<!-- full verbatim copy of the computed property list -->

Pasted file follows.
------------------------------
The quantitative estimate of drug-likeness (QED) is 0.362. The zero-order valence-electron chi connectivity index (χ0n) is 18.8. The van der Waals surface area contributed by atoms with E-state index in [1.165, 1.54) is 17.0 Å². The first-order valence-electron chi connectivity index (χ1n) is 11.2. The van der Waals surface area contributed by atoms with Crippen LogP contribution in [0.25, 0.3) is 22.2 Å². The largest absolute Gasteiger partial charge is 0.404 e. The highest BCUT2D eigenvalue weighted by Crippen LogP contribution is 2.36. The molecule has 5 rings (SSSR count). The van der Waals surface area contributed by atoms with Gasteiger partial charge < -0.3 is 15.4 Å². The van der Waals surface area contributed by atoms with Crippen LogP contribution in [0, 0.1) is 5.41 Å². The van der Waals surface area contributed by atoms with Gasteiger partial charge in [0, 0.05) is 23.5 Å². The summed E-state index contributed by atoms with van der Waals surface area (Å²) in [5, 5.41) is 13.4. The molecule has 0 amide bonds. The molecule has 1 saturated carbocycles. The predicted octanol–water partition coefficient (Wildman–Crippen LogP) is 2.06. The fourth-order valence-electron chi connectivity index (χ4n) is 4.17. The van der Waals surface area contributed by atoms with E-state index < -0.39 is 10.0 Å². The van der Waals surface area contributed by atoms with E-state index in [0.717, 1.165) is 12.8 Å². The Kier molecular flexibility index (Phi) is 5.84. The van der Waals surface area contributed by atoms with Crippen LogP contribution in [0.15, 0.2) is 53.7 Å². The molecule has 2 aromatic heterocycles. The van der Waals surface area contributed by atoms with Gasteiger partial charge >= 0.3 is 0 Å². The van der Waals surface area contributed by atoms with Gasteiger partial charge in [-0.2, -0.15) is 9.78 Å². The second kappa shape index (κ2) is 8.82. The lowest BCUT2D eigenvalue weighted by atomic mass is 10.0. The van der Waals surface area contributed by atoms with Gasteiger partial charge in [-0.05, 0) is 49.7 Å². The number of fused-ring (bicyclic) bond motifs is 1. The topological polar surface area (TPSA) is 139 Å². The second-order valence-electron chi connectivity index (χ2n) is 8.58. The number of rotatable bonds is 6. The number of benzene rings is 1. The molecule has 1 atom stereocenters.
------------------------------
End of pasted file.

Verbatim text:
The quantitative estimate of drug-likeness (QED) is 0.362. The zero-order valence-electron chi connectivity index (χ0n) is 18.8. The van der Waals surface area contributed by atoms with E-state index in [1.165, 1.54) is 17.0 Å². The first-order valence-electron chi connectivity index (χ1n) is 11.2. The van der Waals surface area contributed by atoms with Crippen LogP contribution in [0.25, 0.3) is 22.2 Å². The largest absolute Gasteiger partial charge is 0.404 e. The highest BCUT2D eigenvalue weighted by Crippen LogP contribution is 2.36. The molecule has 5 rings (SSSR count). The van der Waals surface area contributed by atoms with Gasteiger partial charge < -0.3 is 15.4 Å². The van der Waals surface area contributed by atoms with Crippen LogP contribution in [0, 0.1) is 5.41 Å². The van der Waals surface area contributed by atoms with Gasteiger partial charge in [0, 0.05) is 23.5 Å². The summed E-state index contributed by atoms with van der Waals surface area (Å²) in [5, 5.41) is 13.4. The molecule has 0 amide bonds. The molecule has 1 saturated carbocycles. The predicted octanol–water partition coefficient (Wildman–Crippen LogP) is 2.06. The fourth-order valence-electron chi connectivity index (χ4n) is 4.17. The van der Waals surface area contributed by atoms with E-state index < -0.39 is 10.0 Å². The van der Waals surface area contributed by atoms with E-state index in [0.717, 1.165) is 12.8 Å². The Kier molecular flexibility index (Phi) is 5.84. The van der Waals surface area contributed by atoms with Crippen LogP contribution in [0.15, 0.2) is 53.7 Å². The molecule has 2 aromatic heterocycles. The van der Waals surface area contributed by atoms with Gasteiger partial charge >= 0.3 is 0 Å². The van der Waals surface area contributed by atoms with Gasteiger partial charge in [-0.2, -0.15) is 9.78 Å². The second kappa shape index (κ2) is 8.82. The lowest BCUT2D eigenvalue weighted by atomic mass is 10.0. The van der Waals surface area contributed by atoms with Gasteiger partial charge in [-0.05, 0) is 49.7 Å². The number of fused-ring (bicyclic) bond motifs is 1. The topological polar surface area (TPSA) is 139 Å². The second-order valence-electron chi connectivity index (χ2n) is 8.58. The number of rotatable bonds is 6. The number of benzene rings is 1. The molecule has 1 atom stereocenters.